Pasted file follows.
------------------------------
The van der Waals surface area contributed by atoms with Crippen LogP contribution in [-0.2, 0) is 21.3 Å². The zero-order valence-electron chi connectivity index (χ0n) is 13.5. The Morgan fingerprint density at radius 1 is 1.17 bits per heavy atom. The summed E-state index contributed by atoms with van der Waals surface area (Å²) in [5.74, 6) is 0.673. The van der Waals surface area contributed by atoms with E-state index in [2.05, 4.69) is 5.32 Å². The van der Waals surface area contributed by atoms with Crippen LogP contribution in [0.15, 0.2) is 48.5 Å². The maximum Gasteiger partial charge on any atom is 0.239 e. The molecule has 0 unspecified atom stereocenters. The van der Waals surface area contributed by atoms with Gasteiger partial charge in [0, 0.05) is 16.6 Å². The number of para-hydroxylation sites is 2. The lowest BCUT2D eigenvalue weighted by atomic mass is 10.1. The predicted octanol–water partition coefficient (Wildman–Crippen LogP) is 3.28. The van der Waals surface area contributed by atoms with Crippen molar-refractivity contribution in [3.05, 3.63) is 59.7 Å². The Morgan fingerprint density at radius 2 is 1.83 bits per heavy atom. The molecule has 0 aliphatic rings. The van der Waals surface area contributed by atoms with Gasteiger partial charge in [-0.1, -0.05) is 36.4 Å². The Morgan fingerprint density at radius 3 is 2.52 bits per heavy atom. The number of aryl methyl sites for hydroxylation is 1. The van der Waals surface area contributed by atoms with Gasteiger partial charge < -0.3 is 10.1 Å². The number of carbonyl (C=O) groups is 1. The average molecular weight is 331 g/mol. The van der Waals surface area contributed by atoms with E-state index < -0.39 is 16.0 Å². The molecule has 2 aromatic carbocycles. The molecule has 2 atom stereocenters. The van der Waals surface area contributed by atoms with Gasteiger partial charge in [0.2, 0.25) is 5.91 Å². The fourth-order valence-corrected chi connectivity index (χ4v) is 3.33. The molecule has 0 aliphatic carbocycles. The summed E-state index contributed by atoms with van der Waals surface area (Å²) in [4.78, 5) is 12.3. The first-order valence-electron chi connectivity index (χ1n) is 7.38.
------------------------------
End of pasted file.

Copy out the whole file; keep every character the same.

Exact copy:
The van der Waals surface area contributed by atoms with Crippen LogP contribution in [-0.2, 0) is 21.3 Å². The zero-order valence-electron chi connectivity index (χ0n) is 13.5. The Morgan fingerprint density at radius 1 is 1.17 bits per heavy atom. The summed E-state index contributed by atoms with van der Waals surface area (Å²) in [5.74, 6) is 0.673. The van der Waals surface area contributed by atoms with E-state index in [2.05, 4.69) is 5.32 Å². The van der Waals surface area contributed by atoms with Crippen LogP contribution in [0.15, 0.2) is 48.5 Å². The maximum Gasteiger partial charge on any atom is 0.239 e. The molecule has 0 unspecified atom stereocenters. The van der Waals surface area contributed by atoms with Gasteiger partial charge in [0, 0.05) is 16.6 Å². The number of para-hydroxylation sites is 2. The lowest BCUT2D eigenvalue weighted by atomic mass is 10.1. The predicted octanol–water partition coefficient (Wildman–Crippen LogP) is 3.28. The van der Waals surface area contributed by atoms with Crippen molar-refractivity contribution in [3.05, 3.63) is 59.7 Å². The Morgan fingerprint density at radius 2 is 1.83 bits per heavy atom. The molecule has 0 aliphatic rings. The van der Waals surface area contributed by atoms with Gasteiger partial charge in [-0.1, -0.05) is 36.4 Å². The Morgan fingerprint density at radius 3 is 2.52 bits per heavy atom. The number of aryl methyl sites for hydroxylation is 1. The van der Waals surface area contributed by atoms with Gasteiger partial charge < -0.3 is 10.1 Å². The number of carbonyl (C=O) groups is 1. The average molecular weight is 331 g/mol. The van der Waals surface area contributed by atoms with E-state index < -0.39 is 16.0 Å². The molecule has 2 aromatic carbocycles. The molecule has 2 atom stereocenters. The van der Waals surface area contributed by atoms with Gasteiger partial charge in [0.2, 0.25) is 5.91 Å². The fourth-order valence-corrected chi connectivity index (χ4v) is 3.33. The molecule has 0 aliphatic carbocycles. The summed E-state index contributed by atoms with van der Waals surface area (Å²) in [4.78, 5) is 12.3. The first-order valence-electron chi connectivity index (χ1n) is 7.38.